Well if we do copy and paste then here ya go, I understand your reply, but I assume you would never have to do anything else then unscrew the crown for the back pressure to get out, decompression ? lol, yes, but if you have to worry about your watch during decompression ... wow ... again do a tek dive first then you should understand how pointless your comment is ...
Then read it up ...
The helium release valve is one of the most overused and misunderstood components found on watches today. While it does no harm to include one, its function is extremely specific and only matters at all if you happen to be a commercial diver (that bothers to wear a watch). It's high time we cut through the mythology, so here's the low down on the helium release valve.
Brands large and small continue drilling extra holes in their cases and then touting the extreme capabilities of these watches, often erroneously associating the component with deeper depths and safer diving. Meanwhile, many naïve watch buyers assume that a dive watch without a helium release valve is somehow inferior and they therefore seek out this feature above others.
Unlike a fusée-and-chain or a tourbillon—complex horological advances whose aim is to improve timekeeping precision—a helium release valve is a simple mechanism: a one-way pressure relief valve typically consisting of a strong spring, a plug, and a good rubber gasket. Nothing too complicated there.
When Rolex developed their patented “gas relief valve” for the Sea Dweller in the 1960s at the suggestion of U.S. Navy diver Bob Barth, the dive watch was a legitimate instrument, used right alongside depth and pressure gauges. Rolexes were being used by the SEALAB and COMEX divers and others in the burgeoning field of commercial diving, when diving bells and underwater habitats were just coming into use. The divers found that the crystals were exploding off their watches as they rose in decompression chambers due to the buildup of helium gas in the watch after extended stays inside the dry pressurized habitats used for commercial diving. The valve was a no-nonsense solution to this problem.
According to DOXA, its Conquistador dive watch (1969) was the first watch equipped with a helium release valve to be sold to the general public, while the Rolex Sea Dweller remained mainly a commercial tool. There is some irony to the fact that DOXA’s version of this valve was included on a watch that pioneered the no decompression limit bezel, which was created to help recreational divers avoid the very decompression that was causing the crystals to pop off commercial divers’ watches after weeklong “soaks” in helium environments. Commercial divers have little use for a 60-minute timing bezel during a multi-hour shift.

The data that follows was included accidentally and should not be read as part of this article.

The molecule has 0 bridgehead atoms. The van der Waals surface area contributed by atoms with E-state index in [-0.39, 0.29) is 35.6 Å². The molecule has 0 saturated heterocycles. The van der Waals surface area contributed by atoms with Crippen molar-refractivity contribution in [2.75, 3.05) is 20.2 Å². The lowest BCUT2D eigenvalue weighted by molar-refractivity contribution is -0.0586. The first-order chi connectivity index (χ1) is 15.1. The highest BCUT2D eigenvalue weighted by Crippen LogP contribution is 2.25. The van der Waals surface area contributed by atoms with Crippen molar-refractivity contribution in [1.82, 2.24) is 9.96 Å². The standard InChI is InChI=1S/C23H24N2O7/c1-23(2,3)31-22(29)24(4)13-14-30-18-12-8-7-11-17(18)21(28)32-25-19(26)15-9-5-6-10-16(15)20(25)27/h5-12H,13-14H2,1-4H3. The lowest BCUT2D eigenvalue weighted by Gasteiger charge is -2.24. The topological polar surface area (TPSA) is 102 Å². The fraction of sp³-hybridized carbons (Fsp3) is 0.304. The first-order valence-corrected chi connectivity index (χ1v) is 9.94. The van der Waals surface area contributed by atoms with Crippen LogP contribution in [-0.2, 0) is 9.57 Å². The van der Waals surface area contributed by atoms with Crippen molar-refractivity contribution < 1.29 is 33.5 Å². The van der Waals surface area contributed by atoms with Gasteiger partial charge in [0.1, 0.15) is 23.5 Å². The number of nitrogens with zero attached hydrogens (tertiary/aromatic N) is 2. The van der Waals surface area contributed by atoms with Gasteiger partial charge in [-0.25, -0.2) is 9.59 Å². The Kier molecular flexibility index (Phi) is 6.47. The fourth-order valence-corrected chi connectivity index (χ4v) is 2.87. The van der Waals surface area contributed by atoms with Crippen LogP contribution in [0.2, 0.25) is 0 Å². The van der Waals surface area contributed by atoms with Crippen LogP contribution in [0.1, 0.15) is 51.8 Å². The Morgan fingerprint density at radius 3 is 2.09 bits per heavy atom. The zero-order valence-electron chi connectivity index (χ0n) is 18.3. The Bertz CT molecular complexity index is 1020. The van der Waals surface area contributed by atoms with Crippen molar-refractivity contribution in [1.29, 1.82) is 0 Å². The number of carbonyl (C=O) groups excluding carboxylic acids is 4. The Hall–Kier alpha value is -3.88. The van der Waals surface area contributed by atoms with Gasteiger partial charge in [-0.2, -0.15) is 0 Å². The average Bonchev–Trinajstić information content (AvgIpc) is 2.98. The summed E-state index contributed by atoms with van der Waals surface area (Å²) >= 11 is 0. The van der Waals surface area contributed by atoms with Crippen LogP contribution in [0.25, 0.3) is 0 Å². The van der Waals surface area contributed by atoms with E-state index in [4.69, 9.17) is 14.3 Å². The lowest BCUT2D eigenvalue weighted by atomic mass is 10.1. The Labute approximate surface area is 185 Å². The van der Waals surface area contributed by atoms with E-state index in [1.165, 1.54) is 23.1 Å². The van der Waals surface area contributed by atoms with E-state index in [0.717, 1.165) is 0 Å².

Too often we read hyperbolic ad copy, press releases, and watch reviews that tout the inclusion of a helium release valve on a watch as somehow endowing it with the ability to go deeper or to be a more serious diving instrument. However, unless you’re one of the very few people doing commercial diving, adding a release valve does nothing more than add another hole to the case - a counter-intuitive move in my mind. In fact, it runs counter to the “everything you need and nothing you don’t” aesthetic that I find so appealing about rugged sport watches in the first place.
A helium release valve does not make a watch capable of diving to deeper depths. It was designed to function in a dry, pressurized environment and only deals with the gases in the air, not with the water in which the timepiece is submerged during diving. I am not saying brands shouldn’t put them on their dive watches, but let’s be realistic about their function, their use, and why they are or are not being included in the first place.
STILL IT IS A GREAT DEAL AND I BOUGHT ONE TODAY !